Whoops! "As violence declines in Baghdad, the leading Democratic presidential candidates are undertaking a new and challenging balancing act on Iraq," the New York Times reports. Having bet against American success in the hope of benefiting from failure, they are now hedging, "acknowledging that success, trying to shift the focus to the lack of political progress there, and highlighting more domestic concerns like health care and the economy."
The trouble is, many Democratic voters still want America to lose in Iraq. As the Times notes:
This is a delicate matter. By saying the effects of the troop escalation have not led to a healthier political environment, the candidates are tacitly acknowledging that the additional troops have, in fact, made a difference on the ground--a viewpoint many Democratic voters might not embrace.
"Our troops are the best in the world; if you increase their numbers they are going to make a difference," Mrs. Clinton said in a statement after her aides were asked about her views on the ebbing violence in Baghdad.
"The fundamental point here is that the purpose of the surge was to create space for political reconciliation and that has not happened, and there is no indication that it is going to happen, or that the Iraqis will meet the political benchmarks," she said. "We need to stop refereeing their civil war and start getting out of it."
Mrs. Clinton has never had any objection in principle to the Iraq war, which she voted to authorize five years ago. Yet for reasons of rank political opportunism, she now stands for the proposition that America must not win. Is this the kind of leadership America needs in a commander in chief?
Meanwhile, Reuters reports the Dems have found a military spokesman for their Iraq policy, such as it is:
The general who led U.S. forces in Iraq after the invasion . . . spoke out for Democrats on Saturday, backing legislation aimed at withdrawing American troops.
Retired Lt. Gen. Ricardo Sanchez, in the Democratic weekly radio address, acknowledged that Bush's escalation strategy this year had improved security in Iraq. But he said Iraqi political leaders had failed to make "hard choices necessary to bring peace to their country." . . .
"It is well past time to adopt a new approach in Iraq that will improve chances to produce stability in the Middle East," he said. "I urge our political leaders to put aside partisan considerations and unite to lessen the burden our troops and their families have been under for nearly five years."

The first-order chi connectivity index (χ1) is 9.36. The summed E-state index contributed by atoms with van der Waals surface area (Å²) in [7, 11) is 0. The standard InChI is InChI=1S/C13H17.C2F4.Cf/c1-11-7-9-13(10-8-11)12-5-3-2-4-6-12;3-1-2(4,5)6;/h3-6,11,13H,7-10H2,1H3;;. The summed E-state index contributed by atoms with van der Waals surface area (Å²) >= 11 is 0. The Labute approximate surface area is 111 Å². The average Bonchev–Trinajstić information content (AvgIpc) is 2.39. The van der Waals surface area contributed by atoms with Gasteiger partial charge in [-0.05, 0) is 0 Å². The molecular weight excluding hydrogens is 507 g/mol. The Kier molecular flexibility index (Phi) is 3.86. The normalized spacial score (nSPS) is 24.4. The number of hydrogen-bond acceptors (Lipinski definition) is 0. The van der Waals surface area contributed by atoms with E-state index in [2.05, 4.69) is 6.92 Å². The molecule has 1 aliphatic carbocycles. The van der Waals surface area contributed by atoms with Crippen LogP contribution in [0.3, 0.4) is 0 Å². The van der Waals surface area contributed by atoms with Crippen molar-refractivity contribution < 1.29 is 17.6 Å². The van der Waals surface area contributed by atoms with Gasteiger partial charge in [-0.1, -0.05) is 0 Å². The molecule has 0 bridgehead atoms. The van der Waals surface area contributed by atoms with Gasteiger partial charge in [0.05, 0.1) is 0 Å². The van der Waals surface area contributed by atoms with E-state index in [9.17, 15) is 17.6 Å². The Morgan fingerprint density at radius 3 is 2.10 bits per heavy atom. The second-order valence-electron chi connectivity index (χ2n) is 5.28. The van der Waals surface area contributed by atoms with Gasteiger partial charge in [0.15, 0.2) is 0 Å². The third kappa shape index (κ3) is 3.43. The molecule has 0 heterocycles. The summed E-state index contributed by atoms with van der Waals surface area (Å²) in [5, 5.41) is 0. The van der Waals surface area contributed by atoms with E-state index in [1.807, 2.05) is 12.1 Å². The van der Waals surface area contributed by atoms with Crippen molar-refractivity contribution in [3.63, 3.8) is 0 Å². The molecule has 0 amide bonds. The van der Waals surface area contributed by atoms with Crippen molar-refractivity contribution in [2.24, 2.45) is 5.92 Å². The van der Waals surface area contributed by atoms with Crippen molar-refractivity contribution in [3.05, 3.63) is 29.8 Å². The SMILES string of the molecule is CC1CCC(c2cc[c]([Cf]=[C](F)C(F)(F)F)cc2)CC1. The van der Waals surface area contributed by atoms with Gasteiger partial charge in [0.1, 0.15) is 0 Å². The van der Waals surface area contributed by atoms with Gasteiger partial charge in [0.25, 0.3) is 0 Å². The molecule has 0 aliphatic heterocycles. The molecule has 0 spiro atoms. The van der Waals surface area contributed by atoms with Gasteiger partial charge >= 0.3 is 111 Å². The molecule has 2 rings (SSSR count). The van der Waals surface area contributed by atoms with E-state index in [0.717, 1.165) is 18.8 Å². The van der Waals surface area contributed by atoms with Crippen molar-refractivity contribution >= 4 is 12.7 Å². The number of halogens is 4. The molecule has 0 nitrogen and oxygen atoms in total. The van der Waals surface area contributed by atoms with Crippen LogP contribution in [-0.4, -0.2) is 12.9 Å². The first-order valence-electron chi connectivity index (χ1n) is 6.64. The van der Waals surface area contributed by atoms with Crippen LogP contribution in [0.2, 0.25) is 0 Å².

Apparently it didn't occur to Sanchez that the Democratic weekly radio address isn't the best venue to urge people to "put aside partisan considerations."
Reuters notes that Sanchez "commanded the U.S.-led coalition in Iraq from June 2003 until July 2004 as the anti-U.S. insurgency took hold," that he "blamed the Abu Ghraib prisoner abuse scandal for wrecking his career," and that last month (as we also noted) he "blamed the Bush administration for a 'catastrophic failure' in leadership of the war."
Whatever the merits of his arguments, Sanchez is far from a disinterested party. He is seeking to avoid blame for the failures in Iraq under his command. Which, come to think of it, makes him quite the fitting spokesman for the Democrats.
Success Is Not an Option--II
Last week, as we noted, the New York Times ran a major front-page story on the improving security situation in Baghdad. This past weekend, a new bombing prompted the paper to walk the story back somewhat:
As Baghdad's relative lull in violence had extended from weeks into months, Sunnis and Shiites alike made the calculation--one shared by this reporter--that the Ghazil market was safe enough to risk walking around on a sunny Friday.
It was. But one week later, the market in the shadow of the Mosque of the Caliphs was a scene of carnage, a cruel reminder that the decline in violence in this city is relative and may not last.
But a Reuters account gives good reason to think that this sort of violence is unlikely to last:
U.S. military spokesman Rear Admiral Gregory Smith said it appeared the Shi'ite militants wanted Friday's bombing, the deadliest attack in Baghdad in two months after a lull in violence, to look like the work of al Qaeda.
Most big bombings that cause mass casualties are blamed on Sunni Islamist al Qaeda. . . .
Smith said those behind the market attack intended to make it look like the work of al Qaeda in order to convince Iraqis in the area they needed the protection of Shi'ite militias.
If Shiite militias are seeking Shiite popular support, wantonly murdering Shiite civilians seems a certain recipe for failure, and thus it was naive of the Times to see this attack as a portent of worse to come.
The Times did follow up the next day with a report quoting Adm. Smith:
"The group's purpose was to make it appear Al Qaeda in Iraq was responsible for the attack," Admiral Smith said, using the military's name for Al Qaeda in Mesopotamia. "The special groups' aim was to demonstrate to Baghdadis the need for militia groups to continue providing for their security."
"Al Qaeda in Mesopotamia," of course, is the Times's name for what everyone else calls al Qaeda in Iraq--everyone, that is, except Reuters (!), which simply calls it al Qaeda.What to do...what to do